Up & Coming Weekly

June 30, 2020

Up and Coming Weekly is a weekly publication in Fayetteville, NC and Fort Bragg, NC area offering local news, views, arts, entertainment and community event and business information.

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Page 14 of 24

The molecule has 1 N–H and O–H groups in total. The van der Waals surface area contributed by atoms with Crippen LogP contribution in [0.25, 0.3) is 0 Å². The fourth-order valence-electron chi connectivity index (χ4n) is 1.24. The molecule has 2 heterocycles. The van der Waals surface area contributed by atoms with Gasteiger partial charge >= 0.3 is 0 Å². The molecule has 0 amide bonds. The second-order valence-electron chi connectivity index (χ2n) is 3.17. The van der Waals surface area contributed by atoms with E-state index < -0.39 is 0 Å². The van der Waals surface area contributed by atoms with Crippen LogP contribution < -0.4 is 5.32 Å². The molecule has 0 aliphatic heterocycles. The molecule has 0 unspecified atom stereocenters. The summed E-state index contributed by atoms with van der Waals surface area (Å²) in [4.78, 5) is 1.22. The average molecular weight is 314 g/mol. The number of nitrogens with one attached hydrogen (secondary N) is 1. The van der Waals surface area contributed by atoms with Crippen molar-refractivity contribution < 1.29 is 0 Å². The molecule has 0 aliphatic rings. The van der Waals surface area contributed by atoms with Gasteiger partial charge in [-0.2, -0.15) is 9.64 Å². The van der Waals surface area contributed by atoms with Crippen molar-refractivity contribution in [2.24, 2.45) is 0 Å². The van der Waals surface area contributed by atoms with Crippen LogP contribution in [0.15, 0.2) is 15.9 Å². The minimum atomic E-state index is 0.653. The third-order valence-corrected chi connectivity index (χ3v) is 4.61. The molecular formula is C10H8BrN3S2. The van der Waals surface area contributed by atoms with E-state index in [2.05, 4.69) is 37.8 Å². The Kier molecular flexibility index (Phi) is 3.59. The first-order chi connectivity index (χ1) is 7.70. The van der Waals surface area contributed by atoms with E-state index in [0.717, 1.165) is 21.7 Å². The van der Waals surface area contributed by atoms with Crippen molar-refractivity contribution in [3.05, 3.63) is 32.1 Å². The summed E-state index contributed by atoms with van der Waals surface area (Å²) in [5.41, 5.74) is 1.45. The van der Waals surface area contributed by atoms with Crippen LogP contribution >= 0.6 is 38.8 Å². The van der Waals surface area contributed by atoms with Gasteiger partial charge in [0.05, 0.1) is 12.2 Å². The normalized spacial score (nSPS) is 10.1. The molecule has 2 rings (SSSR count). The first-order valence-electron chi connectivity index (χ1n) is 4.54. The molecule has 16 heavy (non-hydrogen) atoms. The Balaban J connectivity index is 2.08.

WWW.UPANDCOMINGWEEKLY.COM 14 UCW JULY 1-7, 2020 EARL VAUGHAN JR., Senior Staff Writer. COMMENTS? EarlUCWS- ports@gmail.com. 910-364-6638. Hope Mills News & Views NEWS There will be no Fourth of July parade and no public fireworks display in Hope Mills this year due to the COVID-19 pandemic. The town's Board of Commissioners recently voted to delay the fire- works until Ole Mill Days in the fall, concerned about large crowds that might gather to watch as reports of spikes in the spread of the disease continue. Meghan Freeman of the Hope Mills Parks and Recreation staff began exploring alternative ways to celebrate the holiday and learned of a tradition in another town involving decorating homes and businesses. Freeman thought it was a cute way to observe the holiday while still keeping safe through social distancing. Townsfolk are urged to show off their patriotism in any manner they choose. It can include displays of red, white and blue, or they can put together a display that honors first responders or essential workers. "The purpose of decorating is to unleash their creativity and bring a smile to their neighbors,'' Freeman said. If they don't have a porch or lawn, Freeman said homeowners, apartment dwellers and businesses in Hope Mills can decorate anything about their location that can be seen from the street or the sidewalk. People who have piers on Hope Mills Lake are also welcome to decorate those, but Freeman said she doesn't plan to include them in the decorating contest that the town will be conducting. There will be three categories in the decorating contest. They are most patriotic, most outstand- ing decoration and spirit of freedom. Prizes will be awarded in each category, but Freeman said a final decision on the nature of the prizes won't be announced until June 30. Registration closed prior to the publication of this article. Contestants need to have their decora- tions in place by June 30 and leave them on display through July 5, which is when the winners will be announced. A committee of elected town officials will drive around to look at the various decorations and make the decision on the winner. Anyone who registered for the competition will have their home marked on an interactive map on the townofhopemills.com website, so people can have a virtual map to find the decorated homes. It will indicate both the address and whether or not the decorations include lights that can be seen at night. The first 50 who sign up will also get yard signs. "We could have easily just thrown up our hands,'' Freeman said. "I think we are providing an outlet for some sort of patriotism. It brings the commu- nity together and it's a time to have fun.'' Deputy Chief Bradley Dean of the Hope Mills Police Department reminded everyone planning their own fireworks that anything that shoots into the air or explodes is illegal without a pyrotechnic license. Dean added the police would rather educate than enforce, but if someone is injured or property damage results from illegal fireworks, they have no choice. "We want people to be safe,'' he said. Porch Parade replaces traditional Hope Mills Fourth of July by EARL VAUGHAN JR. Twenty-one years ago, Pastor Michael Mathis felt a calling to branch out on his own and estab- lish a ministry that was both aimed at worship and serving his fellow man. With the arrival of the COVID-19 pandemic, the need for a ministry like the one Mathis oper- ates has become more important, and he's try- ing to let people in need from Hope Mills and beyond know what he has available for them. Mathis is the founder of Mission Field Ministries, which has its physical location at 3429 Black and Decker Rd. on the outskirts of Hope Mills. He had previously served at Williams Chapel from 1988-99 when he felt a calling to establish his own church. He started his ministry with regular worship services at the Comfort Inn on Skibo Road in 2000, meeting there for about six years before set- ting up his own place of worship. Outreach has always been a part of what Mathis has done as a minister. He's held regular programs at Haymount Rehabilitation Center on Bragg Boulevard and the prison in Scotland County, until the COVID-19 pandemic restrictions forced him to limit his interaction at both those facilities. He's also done outreach to the homeless in the area, making visits to them beneath bridges to pro- vide assistance. Over the past two years, Mathis has expanded another aspect of his ministry that provides food to those in need. Originally, he was serving about five families on a regular basis. A partnership with the Second Harvest Food Bank has increased the reach of the food ministry. Currently, he's serving about 25 families regu- larly, and he's looking to expand more as the pan- demic continues. "About four months ago, we saw the need to do this monthly,'' he said of the food distribution. As a result, Mathis has designated the third Saturday of every month as the day he holds food giveaways at his Black and Decker Road location. After getting the food from Second Harvest or other sources, Mathis has a team that puts it in boxes. The food is provided in an unprepared state and includes both perishable and non-perishable items. The goal with each food box is to provide the basics for a good meal for the family that is receiv- ing it. Each third Saturday during the hours of noon to 2 p.m., any family in need is invited to drive up to the church, open their trunk and the box of food is placed inside. No eating of food on the church grounds is permitted. Mathis said there is no paperwork for people to fill out, no interview process. It is given to anyone who is in need and wants to stop by. So far, Mathis said they've never run out of food dur- ing one of these giveaways, but Mathis said it is first come, first served so people are encouraged to arrive as soon as possible on the giveaway day. "I'm sure the numbers are fixing to increase as more people embrace what we do,'' he said. For that reason, he welcomes donations from anyone who would like to contribute food to the ministry. "I'm proud of the kind of food items we are issuing,'' he said. "I want people to know about this.'' If interested, contact Mathis directly at 910-988-0795. Hope Mills church expanding food ministry by EARL VAUGHAN JR. Mission Field Ministries is expanding their food ministry. The Hope Mills Fourth of July parade will not be held this year. Instead, there will be a Porch Parade. Hope Mills citizens are invited to decorate their porches in red, white and blue colors. The town is doing the same.